Dispatches from the Creation Wars

Steve Reuland has an excellent post at the Panda’s Thumb shredding the DI’s claim that 2/3 of doctors reject evolution. For nearly 2 years now, the DI has been making this claim and it’s based on a Finkelstein survey that they go to great lengths to selectively distort to try and support their argument. The survey asked lots of specific questions, out of which the ID folks pick out one vague one to misinterpret:

One question gives respondents three choices, each of which requires the respondent to make a statement about his or her belief in God. The choices are as follows: 1. God created humans exactly as they appear now; 2. God initiated and guided an evolutionary process that has led to current human beings; 3. Humans evolved naturally with no supernatural involvement – no divinity played any role. This question is practically identical to one commonly asked in surveys for the general public, which provides a handy means of comparison…

The trick played by Egnor and the DI is to take the answers to 1 and 2 and combine them together, claiming that anyone who agrees with those choices must be an ID supporter, whereas only those who agree with the third option are “Neo-Darwinists” or whatever it is they’re calling us these days. But this is extremely dishonest. The Discovery Institute knows good and well that many people who choose option 2 are ardent supporters of evolution and opponents of ID. In fact, many of their harshest critics, including some of us here at the ‘Thumb, are theists who believe that God guided evolution in some sense. Yet they reject ID and accept Darwinian evolution in no uncertain terms.

Option #2 – God initiated and guided an evolutionary process that has led to current human beings – is not ID, it’s theistic evolution. So what do the ID folks say about theistic evolution and ID? Well here’s what Bill Dembski said in a response to theistic evolutionist Howard Van Till:

Howard Van Till’s review of my book No Free Lunch exemplifies perfectly why theistic evolution remains intelligent design’s most implacable foe. Not only does theistic evolution sign off on the naturalism that pervades so much of contemporary science, but it justifies that naturalism theologically — as though it were unworthy of God to create by any means other than an evolutionary process that carefully conceals God’s tracks.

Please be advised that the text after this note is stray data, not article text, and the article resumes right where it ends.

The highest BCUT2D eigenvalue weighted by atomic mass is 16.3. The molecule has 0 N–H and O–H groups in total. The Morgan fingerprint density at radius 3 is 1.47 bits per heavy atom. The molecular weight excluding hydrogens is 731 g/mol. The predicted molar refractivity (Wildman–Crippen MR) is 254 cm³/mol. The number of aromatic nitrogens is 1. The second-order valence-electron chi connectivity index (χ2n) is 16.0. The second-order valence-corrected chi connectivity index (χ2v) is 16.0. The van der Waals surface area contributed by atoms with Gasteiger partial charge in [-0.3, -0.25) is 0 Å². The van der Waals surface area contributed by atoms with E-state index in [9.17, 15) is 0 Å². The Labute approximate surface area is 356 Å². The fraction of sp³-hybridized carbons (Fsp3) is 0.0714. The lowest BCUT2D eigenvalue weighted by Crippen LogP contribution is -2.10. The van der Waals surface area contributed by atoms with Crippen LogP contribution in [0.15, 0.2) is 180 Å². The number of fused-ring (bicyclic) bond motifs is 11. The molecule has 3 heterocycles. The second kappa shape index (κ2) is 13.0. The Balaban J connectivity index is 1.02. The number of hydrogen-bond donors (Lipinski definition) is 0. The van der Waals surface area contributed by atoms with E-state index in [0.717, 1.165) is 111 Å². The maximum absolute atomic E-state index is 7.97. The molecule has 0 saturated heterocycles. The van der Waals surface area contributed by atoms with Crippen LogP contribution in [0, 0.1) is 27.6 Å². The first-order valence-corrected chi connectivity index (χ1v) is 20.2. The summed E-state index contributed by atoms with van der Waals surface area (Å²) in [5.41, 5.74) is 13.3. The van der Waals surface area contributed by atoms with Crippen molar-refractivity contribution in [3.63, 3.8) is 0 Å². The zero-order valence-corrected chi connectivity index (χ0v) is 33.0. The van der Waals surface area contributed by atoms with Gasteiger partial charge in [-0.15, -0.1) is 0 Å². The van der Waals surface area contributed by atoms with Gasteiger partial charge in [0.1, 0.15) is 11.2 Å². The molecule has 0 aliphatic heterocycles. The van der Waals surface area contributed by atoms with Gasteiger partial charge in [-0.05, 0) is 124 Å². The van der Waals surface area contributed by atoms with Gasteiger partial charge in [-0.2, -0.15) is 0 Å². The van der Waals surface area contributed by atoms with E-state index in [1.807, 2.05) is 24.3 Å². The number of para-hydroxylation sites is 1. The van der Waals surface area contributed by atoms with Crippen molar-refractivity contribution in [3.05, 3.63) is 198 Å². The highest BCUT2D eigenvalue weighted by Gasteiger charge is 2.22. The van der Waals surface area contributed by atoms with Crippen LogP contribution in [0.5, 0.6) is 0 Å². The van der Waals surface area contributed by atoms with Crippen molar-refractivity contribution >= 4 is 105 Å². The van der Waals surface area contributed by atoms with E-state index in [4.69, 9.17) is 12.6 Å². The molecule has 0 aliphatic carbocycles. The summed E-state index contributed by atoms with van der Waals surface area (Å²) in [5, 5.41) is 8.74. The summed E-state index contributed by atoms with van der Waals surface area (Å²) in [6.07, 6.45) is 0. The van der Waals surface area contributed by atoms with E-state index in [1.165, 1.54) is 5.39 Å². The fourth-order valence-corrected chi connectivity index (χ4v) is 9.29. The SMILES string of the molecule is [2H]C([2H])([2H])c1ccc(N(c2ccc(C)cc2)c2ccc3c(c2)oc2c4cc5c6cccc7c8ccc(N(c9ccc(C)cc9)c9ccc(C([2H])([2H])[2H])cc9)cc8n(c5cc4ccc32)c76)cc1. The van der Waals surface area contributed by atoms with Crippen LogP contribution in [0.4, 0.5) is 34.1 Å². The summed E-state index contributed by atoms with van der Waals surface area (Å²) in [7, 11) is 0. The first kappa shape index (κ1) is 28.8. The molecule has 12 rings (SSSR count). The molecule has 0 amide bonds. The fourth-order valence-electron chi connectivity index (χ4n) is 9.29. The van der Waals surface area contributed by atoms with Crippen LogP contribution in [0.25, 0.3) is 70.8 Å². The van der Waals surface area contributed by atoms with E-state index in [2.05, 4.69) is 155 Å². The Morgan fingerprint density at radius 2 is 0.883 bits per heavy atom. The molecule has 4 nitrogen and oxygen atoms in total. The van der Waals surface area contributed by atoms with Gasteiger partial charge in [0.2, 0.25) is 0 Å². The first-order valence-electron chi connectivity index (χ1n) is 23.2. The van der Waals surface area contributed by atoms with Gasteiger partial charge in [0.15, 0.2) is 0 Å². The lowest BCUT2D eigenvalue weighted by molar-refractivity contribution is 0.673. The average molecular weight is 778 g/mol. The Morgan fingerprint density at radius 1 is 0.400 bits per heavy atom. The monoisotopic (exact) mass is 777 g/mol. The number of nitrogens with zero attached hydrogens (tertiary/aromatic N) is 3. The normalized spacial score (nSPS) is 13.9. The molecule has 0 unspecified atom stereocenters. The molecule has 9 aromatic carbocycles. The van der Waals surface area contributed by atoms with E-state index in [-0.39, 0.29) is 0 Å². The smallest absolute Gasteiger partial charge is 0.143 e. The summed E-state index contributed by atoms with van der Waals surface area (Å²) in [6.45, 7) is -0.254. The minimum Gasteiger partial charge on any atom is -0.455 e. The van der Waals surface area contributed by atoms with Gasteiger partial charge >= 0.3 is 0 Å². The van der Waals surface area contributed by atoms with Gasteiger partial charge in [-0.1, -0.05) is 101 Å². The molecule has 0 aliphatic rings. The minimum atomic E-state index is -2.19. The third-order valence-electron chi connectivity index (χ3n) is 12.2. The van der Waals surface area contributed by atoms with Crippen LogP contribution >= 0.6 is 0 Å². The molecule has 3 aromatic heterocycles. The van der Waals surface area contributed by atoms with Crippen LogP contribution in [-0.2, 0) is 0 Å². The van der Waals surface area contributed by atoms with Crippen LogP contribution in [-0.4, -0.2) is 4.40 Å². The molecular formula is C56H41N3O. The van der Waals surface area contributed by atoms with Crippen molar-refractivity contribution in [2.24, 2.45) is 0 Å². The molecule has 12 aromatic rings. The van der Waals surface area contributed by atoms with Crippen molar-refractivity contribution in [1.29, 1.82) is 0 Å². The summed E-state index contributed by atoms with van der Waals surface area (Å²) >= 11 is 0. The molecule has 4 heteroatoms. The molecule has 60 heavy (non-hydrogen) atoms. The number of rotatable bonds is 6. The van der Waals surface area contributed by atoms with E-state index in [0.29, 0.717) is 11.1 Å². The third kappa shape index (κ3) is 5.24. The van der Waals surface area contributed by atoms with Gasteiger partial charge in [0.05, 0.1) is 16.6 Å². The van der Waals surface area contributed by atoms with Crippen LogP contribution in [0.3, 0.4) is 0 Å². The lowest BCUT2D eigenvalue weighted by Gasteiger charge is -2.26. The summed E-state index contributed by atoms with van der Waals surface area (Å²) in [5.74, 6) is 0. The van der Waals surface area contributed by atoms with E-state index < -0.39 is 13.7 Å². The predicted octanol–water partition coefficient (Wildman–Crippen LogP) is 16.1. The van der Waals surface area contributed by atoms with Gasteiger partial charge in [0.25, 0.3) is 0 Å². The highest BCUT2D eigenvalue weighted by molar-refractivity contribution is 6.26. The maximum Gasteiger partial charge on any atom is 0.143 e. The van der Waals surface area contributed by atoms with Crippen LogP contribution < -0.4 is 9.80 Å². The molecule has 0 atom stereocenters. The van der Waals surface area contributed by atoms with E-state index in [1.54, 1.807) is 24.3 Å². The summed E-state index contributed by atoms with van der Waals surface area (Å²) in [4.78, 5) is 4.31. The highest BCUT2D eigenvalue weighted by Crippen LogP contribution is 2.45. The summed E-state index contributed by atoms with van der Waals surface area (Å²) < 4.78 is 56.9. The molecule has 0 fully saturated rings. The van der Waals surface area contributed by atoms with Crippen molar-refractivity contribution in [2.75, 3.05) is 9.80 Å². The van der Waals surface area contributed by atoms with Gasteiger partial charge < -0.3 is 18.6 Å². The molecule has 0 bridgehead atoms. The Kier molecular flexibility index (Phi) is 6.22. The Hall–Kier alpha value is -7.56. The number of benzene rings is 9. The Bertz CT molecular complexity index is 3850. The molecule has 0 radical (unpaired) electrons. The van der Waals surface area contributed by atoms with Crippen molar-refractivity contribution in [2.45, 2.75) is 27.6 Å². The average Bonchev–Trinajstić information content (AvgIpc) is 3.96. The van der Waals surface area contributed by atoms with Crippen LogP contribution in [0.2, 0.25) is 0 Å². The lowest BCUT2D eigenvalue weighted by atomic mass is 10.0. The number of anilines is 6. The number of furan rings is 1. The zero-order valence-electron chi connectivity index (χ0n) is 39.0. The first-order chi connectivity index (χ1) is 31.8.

He’s hardly alone. Other ID advocates have also argued vehemently that ID and theistic evolution are conflicting positions, yet here they are trying to grab theistic evolutionists into their camp to reach the result they want. But the intellectual dishonesty doesn’t stop there. In fact, the doctors surveyed were asked quite specifically whether they supported evolution or ID. Needless to say, the DI never mentions the results for that question.

When asked “Do you agree more with evolution or more with intelligent design?” the results are not good for ID. 63% say evolution, while only 34% say ID. And that’s with only 4% of respondents being atheists and over 70% being Christian or Jewish. And it’s with only 25% being politically liberal. Likewise when asked “What are your views on Evolution?” the results are precisely the opposite of what the DI claims: 78% accept it and only 15% reject it. And here’s my favorite: when asked “Do you believe that intelligent design has legitimacy as science or do you believe it is only a covert way of getting creationism into the schools?” nearly 58% agreed that it was religiously-inspired pseudo-science. It appears that doctors aren’t nearly as disconnected from reality as the DI wishes they were.


  1. #1 David C. Brayton
    March 17, 2007

    I hate reading your blog in the morning. After this and the previous Gingrich post, I just want to bang my head against the wall for the rest of the day.

  2. #2 Henry Neufeld
    March 17, 2007

    I commented a bit on this over on my threads blog, but I just want to note here that as a theist, I would still have to answer #3 to that question. While I think God is the ultimate source of the laws that govern evolution, and that he could guide evolution, I see absolutely no reason to believe that he has.

    To me the second option leaves open a sort of stealth intelligent design–we’ll never detect it, but it’s there, and it specifically produces human beings. I don’t agree. I think evolution is wonderful, and I think that, like existence, God is its ultimate source, but I think it works without requiring intervention or guidance.

  3. #3 Herb
    March 17, 2007

    nearly 58% agreed that it was religiously-inspired pseudo-science